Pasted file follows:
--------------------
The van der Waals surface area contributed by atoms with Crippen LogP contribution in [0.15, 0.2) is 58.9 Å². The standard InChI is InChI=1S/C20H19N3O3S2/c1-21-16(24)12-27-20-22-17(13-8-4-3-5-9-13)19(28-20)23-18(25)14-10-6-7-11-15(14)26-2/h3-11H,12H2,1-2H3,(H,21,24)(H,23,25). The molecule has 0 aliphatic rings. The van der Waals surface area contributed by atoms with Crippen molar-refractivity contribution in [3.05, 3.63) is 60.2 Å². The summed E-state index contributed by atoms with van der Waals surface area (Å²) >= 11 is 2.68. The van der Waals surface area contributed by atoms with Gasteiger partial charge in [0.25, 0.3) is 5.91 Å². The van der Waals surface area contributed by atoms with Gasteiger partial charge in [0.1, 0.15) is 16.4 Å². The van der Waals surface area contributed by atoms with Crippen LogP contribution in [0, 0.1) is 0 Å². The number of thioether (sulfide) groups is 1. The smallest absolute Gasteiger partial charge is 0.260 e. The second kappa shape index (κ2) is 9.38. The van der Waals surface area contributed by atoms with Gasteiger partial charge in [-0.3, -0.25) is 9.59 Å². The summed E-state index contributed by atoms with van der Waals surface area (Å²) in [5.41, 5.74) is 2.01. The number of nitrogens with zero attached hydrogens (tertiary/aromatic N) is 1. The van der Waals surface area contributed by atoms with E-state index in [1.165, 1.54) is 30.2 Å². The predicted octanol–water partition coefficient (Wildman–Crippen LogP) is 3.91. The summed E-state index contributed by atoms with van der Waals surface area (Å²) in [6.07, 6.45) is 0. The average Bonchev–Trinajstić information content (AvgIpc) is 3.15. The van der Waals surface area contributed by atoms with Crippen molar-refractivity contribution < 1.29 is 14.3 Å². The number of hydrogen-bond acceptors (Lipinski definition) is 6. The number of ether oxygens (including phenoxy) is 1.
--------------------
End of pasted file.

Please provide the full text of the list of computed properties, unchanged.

The van der Waals surface area contributed by atoms with Crippen LogP contribution in [0.15, 0.2) is 58.9 Å². The standard InChI is InChI=1S/C20H19N3O3S2/c1-21-16(24)12-27-20-22-17(13-8-4-3-5-9-13)19(28-20)23-18(25)14-10-6-7-11-15(14)26-2/h3-11H,12H2,1-2H3,(H,21,24)(H,23,25). The molecule has 0 aliphatic rings. The van der Waals surface area contributed by atoms with Crippen molar-refractivity contribution in [3.05, 3.63) is 60.2 Å². The summed E-state index contributed by atoms with van der Waals surface area (Å²) >= 11 is 2.68. The van der Waals surface area contributed by atoms with Gasteiger partial charge in [0.25, 0.3) is 5.91 Å². The van der Waals surface area contributed by atoms with Gasteiger partial charge in [0.1, 0.15) is 16.4 Å². The van der Waals surface area contributed by atoms with Crippen LogP contribution in [0, 0.1) is 0 Å². The number of thioether (sulfide) groups is 1. The smallest absolute Gasteiger partial charge is 0.260 e. The second kappa shape index (κ2) is 9.38. The van der Waals surface area contributed by atoms with Gasteiger partial charge in [-0.3, -0.25) is 9.59 Å². The summed E-state index contributed by atoms with van der Waals surface area (Å²) in [5.41, 5.74) is 2.01. The number of nitrogens with zero attached hydrogens (tertiary/aromatic N) is 1. The van der Waals surface area contributed by atoms with E-state index in [1.165, 1.54) is 30.2 Å². The predicted octanol–water partition coefficient (Wildman–Crippen LogP) is 3.91. The summed E-state index contributed by atoms with van der Waals surface area (Å²) in [6.07, 6.45) is 0. The average Bonchev–Trinajstić information content (AvgIpc) is 3.15. The van der Waals surface area contributed by atoms with Crippen molar-refractivity contribution < 1.29 is 14.3 Å². The number of hydrogen-bond acceptors (Lipinski definition) is 6. The number of ether oxygens (including phenoxy) is 1.